As far as I know not a single photograph or illustration exists which shows Sun Street prior to the destruction of its buildings in 1942. The image left is a detail from Hedgeland's early 19th century model of Exeter. The accuracy of the individual houses is questionable but at least it gives some idea of the character of the street c1800. The properties which fronted onto Sun Street are highlighted in red. The continuation into Preston Street is at the top and the exit into South Street is at the bottom.
In reality Sun Street was little more than an extension of Preston Street. It exited into South Street at a point almost opposite Bear Street. Like Preston Street, Sun Street was probably late Anglo-Saxon in origin. The two streets formed a long route up into the city centre from West Street and the early industrial district beyond the city walls on Exe Island. At some point the upper 270ft (80m) of Preston Street became known as a named route in its own right and Sun Street was born. A deed of 1566 relating to Grendon's Almshouses refers to Sun Street as 'Bellewtere Gate' and Benjamin Donn's 1765 map of Exeter shows that Sun Street was formerly called Billiter Lane.
Hoskins wrote that "the meaning of Billiter is uncertain but it may derive from billet, "a note" - hence "writers' lane", where the medieval scriveners congregated". I wonder if there wasn't another source for the unusual name. 'Belyetere' is a Middle English word for a bell founder. Excavations between 1977 and 1978 at Mermaid Yard, almost at the conjunction between Preston Street and Sun Street, uncovered a waste dump including fragmentary clay-loam moulds in which bells were cast in the late medieval period. No structural evidence was found but it's possible that it was the site of Robert Norton's bell foundry. Norton was made a freeman of the city of Exeter in 1423 and he was still manufacturing bells in the 1440s. One of them hangs in the bell turret at the little church of St Pancras in the Guildhall Shopping Centre.
By the 1830s 'Billiter Lane' had largely given way to 'Sun Street'. On the north side of Sun Street stood the Sun Inn, from which the street derived its new name. According to Hoskins the Sun Inn had been in existence since the 1690s although an advertisement from 1855 claimed that there had only been a successful business on the site since c1810. The inn had a bar, bar parlour, tap room, kitchen, club room, drawing room, five bedrooms and a large cellar. A very narrow passageway led down the side of the inn into Guinea Street. The image right shows a detail from 1905 map of Exeter overlaid onto a modern aerial view of the same area. The Sun Inn was the largest plot fronting onto the street, the passageway running north to Guinea Street clearly visible on the 1905 plan.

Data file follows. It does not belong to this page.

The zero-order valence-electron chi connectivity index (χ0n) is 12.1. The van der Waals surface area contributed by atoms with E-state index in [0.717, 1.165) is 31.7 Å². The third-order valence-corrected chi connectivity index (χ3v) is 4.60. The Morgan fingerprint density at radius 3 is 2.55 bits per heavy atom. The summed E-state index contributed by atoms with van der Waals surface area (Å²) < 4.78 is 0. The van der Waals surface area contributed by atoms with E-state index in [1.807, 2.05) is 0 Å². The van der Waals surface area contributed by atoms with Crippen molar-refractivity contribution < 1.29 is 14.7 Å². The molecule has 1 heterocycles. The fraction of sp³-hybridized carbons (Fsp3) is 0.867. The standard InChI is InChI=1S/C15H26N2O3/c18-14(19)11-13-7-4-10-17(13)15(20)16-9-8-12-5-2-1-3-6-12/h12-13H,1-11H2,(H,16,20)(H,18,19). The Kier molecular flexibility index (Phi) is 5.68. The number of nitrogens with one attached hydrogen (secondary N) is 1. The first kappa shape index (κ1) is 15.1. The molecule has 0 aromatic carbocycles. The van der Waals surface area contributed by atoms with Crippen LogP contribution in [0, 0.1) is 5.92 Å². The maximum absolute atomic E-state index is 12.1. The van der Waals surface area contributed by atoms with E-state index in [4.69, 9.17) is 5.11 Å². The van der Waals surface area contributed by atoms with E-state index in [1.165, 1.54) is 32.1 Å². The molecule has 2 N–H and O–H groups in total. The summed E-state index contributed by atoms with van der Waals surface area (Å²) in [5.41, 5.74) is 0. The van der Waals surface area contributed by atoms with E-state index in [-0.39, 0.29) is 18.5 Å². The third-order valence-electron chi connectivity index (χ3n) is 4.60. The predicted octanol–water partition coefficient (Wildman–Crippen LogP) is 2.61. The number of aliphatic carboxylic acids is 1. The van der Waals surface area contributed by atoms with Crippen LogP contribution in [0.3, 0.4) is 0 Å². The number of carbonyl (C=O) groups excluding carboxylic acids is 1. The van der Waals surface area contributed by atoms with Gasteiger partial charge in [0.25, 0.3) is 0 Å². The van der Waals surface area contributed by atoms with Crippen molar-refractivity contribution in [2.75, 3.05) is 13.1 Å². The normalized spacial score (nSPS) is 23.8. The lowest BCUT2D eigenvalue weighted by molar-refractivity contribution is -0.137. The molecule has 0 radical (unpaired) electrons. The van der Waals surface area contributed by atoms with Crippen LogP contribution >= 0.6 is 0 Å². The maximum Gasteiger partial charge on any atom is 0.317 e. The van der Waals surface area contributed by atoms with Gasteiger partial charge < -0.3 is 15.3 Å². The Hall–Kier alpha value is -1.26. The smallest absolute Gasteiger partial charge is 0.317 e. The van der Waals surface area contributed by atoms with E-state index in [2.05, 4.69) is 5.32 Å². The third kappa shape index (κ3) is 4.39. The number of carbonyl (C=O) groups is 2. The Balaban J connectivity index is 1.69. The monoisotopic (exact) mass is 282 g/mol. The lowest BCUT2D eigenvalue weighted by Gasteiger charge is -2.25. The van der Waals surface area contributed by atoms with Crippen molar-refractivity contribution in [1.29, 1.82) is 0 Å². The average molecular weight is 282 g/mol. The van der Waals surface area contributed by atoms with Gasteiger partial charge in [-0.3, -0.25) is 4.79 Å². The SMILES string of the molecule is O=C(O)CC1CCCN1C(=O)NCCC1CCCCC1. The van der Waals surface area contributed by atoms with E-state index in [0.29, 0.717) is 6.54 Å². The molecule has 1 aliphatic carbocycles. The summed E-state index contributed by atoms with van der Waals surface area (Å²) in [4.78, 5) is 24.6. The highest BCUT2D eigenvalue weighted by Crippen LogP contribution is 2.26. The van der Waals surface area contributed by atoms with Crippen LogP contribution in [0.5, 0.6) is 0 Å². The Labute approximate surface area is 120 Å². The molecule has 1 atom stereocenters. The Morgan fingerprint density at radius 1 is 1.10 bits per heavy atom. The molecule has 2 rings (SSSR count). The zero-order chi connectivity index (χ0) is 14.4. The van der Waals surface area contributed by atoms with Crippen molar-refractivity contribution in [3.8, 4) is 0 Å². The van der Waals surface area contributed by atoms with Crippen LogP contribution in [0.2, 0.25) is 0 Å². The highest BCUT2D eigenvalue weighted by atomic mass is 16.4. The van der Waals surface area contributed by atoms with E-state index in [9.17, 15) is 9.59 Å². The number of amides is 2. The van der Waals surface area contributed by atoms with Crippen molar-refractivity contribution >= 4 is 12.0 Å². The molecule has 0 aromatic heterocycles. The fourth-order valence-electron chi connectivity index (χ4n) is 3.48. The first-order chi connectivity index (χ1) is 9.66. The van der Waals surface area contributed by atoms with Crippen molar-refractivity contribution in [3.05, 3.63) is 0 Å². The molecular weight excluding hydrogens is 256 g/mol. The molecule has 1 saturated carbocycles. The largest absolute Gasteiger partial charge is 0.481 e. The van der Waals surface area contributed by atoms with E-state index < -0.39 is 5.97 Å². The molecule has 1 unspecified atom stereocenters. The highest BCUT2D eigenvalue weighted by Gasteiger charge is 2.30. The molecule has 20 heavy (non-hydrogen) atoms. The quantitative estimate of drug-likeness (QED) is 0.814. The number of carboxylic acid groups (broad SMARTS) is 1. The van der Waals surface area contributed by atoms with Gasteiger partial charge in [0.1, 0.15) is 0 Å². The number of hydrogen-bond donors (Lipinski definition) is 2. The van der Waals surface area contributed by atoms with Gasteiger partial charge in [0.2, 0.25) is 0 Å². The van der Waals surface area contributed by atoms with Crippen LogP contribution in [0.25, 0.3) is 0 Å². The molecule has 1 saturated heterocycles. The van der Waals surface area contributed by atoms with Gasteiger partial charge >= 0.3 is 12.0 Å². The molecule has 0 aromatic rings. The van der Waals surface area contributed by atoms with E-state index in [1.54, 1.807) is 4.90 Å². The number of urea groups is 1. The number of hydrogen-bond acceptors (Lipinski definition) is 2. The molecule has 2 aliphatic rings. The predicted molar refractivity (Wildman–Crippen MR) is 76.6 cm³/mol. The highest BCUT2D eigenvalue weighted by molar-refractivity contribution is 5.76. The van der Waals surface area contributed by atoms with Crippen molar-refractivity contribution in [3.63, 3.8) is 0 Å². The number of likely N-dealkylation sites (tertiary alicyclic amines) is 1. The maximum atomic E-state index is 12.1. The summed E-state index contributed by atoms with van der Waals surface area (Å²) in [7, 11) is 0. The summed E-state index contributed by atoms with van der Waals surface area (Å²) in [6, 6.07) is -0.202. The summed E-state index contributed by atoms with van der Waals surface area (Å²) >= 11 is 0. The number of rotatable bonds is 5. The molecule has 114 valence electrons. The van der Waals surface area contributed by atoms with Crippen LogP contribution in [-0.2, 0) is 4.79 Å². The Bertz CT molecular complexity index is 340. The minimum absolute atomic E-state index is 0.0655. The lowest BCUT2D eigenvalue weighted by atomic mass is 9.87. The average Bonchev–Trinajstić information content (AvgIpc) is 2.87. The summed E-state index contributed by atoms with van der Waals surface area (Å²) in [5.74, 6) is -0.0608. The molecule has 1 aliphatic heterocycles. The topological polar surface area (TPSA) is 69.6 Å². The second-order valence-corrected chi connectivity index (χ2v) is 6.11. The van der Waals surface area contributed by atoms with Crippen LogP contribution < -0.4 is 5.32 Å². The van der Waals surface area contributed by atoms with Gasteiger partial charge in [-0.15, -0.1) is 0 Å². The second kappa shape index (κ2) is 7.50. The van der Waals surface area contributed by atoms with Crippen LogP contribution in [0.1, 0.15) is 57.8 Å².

The Sun Inn was the site of an early attempt to establish a trade union in Exeter. According to Hoskins again, on 15 January 1834 two men from London planned to hold a secret meeting at the Sun Inn. Around sixty Exeter workers, mostly bricklayers and masons, assembled at the inn where they were spied upon by a policeman who had bored a hole through a partition wall. Once the ceremony initiating new members had begun, the policeman ran to the Guildhall and alerted the rest of the police force. They descended en masse to the Sun Inn and, after much shoving against bolted doors, eventually arrested forty men. They were taken to the Guildhall where the mayor and an alderman were waiting for them. Eventually all but 15 were released and the rest were bound over and set free, a noticeable difference in comparison with the fate of the Tolpuddle Martyrs who, just seven years previously, had been deported to Australia for committing a similar 'crime'.
The detail from a postcard c1900 left is the closest I've seen to anything depicting Sun Street. It actually shows the view looking down South Street but the entrance into Sun Street can be glimpsed disappearing off to the right. It appears that the corner property was removed in the 19th century perhaps to widen the entrance into Sun Street. The 1876 Ordnance Survey map clearly reveals that at least one of the corner plot buildings had been demolished. In the postcard view this plot is occupied by a single-storey shop adjacent to its jettied timber-framed neighbour.
With no surviving photographs, illustrations, archaeological reports or descriptions of its buildings, it is impossible to say what was lost when the entire street was destroyed during the bombing raid of 04 May 1942. The Sun Inn had ceased to be a public house by 1917 although the building itself survived until 1942, but absence of evidence shouldn't be taken as evidence of absence. The more one reads about pre-war Exeter the more apparent it becomes that vast amounts of the medieval and early post-medieval city survived into the 20th century, often buried beneath later alterations. The Black Lions Inn on South Street, whose yard was formerly accessed via Sun Street, is one such example. A Georgian house from 1754 which stood behind houses on Sun Street is another. It was built upon medieval cellars and yet nothing is known about it as it too was destroyed in 1942 before it could be recorded.
Like George Street, Milk Street and part of Guinea Street, the route of Sun Street was obliterated during the reconstruction of the area in the 1950s. There is now no indication above ground that the street ever existed. The photograph below shows South Street today. The entrance into Sun Street is somewhere beneath one of the shops to the far left.